Ebonics





Ebonics
The United States is filled with many different ethnicities, cultures, customs, languages, etc. Supposedly, our public schools are equipped with classes, teachers, curriculums and materials in order to educate that part of the student population whose first language is something other than the English language. Bilingual classes, transitional classes, ESL classes are just a few of the programs that have been developed to instruct non-English speaking students in order for them to acquire the English language.
However, there has been a "language" use among African American students; "language" that has not been examined closely nor acknowledged until recently. Ebonics is classified as "Black English" or "Black sounds", or "Pan African Communication Behavior" or "African Language systems" which originates from the West African languages such as Ibo, Yoruba, and Hausa (Amended Resolution of the Board of Education, 1997. P. 1)." During the times of slavery, ebonics was also spoken as Gullah, which is a combination of West African languages, and English. Ebonics is a term coined by psychologist Robert Williams, resulting from the combination of two words, "ebony" and "phonics" in order to describe its dialect (The Daily O\'Collegian Editorial Board. 1997. P. 1). The controversy behind ebonics is whether or not it is actually a language or and should it be instructed as a foreign language.
Language is defined as a "system of words formed from such combinations and patterns, used by the people of a particular country or by a group of people with a shared history or set of traditions (Microsoft Bookshelf. 1996-1997 edition)." Ebonics is a form of communication of feelings, thoughts, opinions and ideas at is being used by our students in the classroom who feel very comfortable using ebonics because they are accustomed to express themselves in that way.
As a result of many students using ebonics in a school setting, it has been recognized in our educational system and it is believed that the "understanding, the application, the principles, the laws and the structure of ebonics would help African American students (Amended Resolution of the Board of Education, 1997. P. 1)." Ebonics would be used to help learn Standard English. Therefore, ebonics has been studied for the last 15 years due to the State of California recognizing the "unique language stature of descendants of Africans (Amended Resolution of the Board of Education, 1997. P. 1)." As a result, the State of California is trying to mandate an education program that is in the "interest of vindicating their equal protection of the law rights under the 14 Amendment (Amended Resolution of the Board of Education, 1997. P. 2).\'\' The 14 Amendment states:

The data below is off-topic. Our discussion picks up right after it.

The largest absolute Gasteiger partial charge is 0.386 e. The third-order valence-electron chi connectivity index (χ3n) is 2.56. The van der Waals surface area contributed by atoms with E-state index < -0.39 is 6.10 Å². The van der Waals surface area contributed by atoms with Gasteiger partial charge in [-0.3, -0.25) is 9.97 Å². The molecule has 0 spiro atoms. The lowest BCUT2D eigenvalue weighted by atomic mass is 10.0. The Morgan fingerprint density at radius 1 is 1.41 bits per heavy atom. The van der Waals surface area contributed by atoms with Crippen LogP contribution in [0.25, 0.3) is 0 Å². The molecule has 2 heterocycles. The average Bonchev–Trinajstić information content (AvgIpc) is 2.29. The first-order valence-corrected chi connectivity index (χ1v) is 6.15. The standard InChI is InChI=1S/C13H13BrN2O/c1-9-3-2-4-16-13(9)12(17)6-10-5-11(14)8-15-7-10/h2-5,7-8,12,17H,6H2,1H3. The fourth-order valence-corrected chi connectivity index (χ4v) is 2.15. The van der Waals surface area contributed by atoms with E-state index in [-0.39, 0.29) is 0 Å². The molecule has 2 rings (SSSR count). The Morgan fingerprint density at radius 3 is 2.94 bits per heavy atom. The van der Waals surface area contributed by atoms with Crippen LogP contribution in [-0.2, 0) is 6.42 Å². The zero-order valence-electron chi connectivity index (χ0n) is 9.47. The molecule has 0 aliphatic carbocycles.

All persons born or naturalized in the United States, and subject
to the jurisdiction thereof, are citizens of the United States and of
the State wherein they reside. No State shall make or enforce any
law which shall abridge the privileges or immunities of citizens of
the United States; nor shall any State deprive any person of life,
liberty, or property, without due process of law; nor deny to
any person within its jurisdiction the equal protection of the laws
(Microsoft Bookshelf. 1996-1997).

The Oakland school district is trying to pass a program based on ebonics because it is considered that it will benefit African American students in their first language. In addition, the Oakland school district believes that if ebonics is these students first language that would make them bilingual and must receive some form of bilingual education. Under the Bilingual Education Act (1968),
confirmed by a Supreme Court decision (1974) and mandating help for
students with limited English proficiency, requires instruction in the
native languages of students. (Microsoft Bookshelf. 1996-1997).
Oakland\'s concern is based on the outcome of the standardized test of reading and language skills among many African American students, according to the Amended Resolution of the Board of Education (1997), the scores on the standardized test were below state and national levels. In addition to the low standardized test scores, Wasserman (1997) argues that the grade point average among African American students is D+. The program they envisioned "featured African American system principles to move students from the language patterns they bring to school to English proficiency (Amended Resolution of the Board of Education, 1997. P.2)."
According to The Daily O\'Collegian Editorial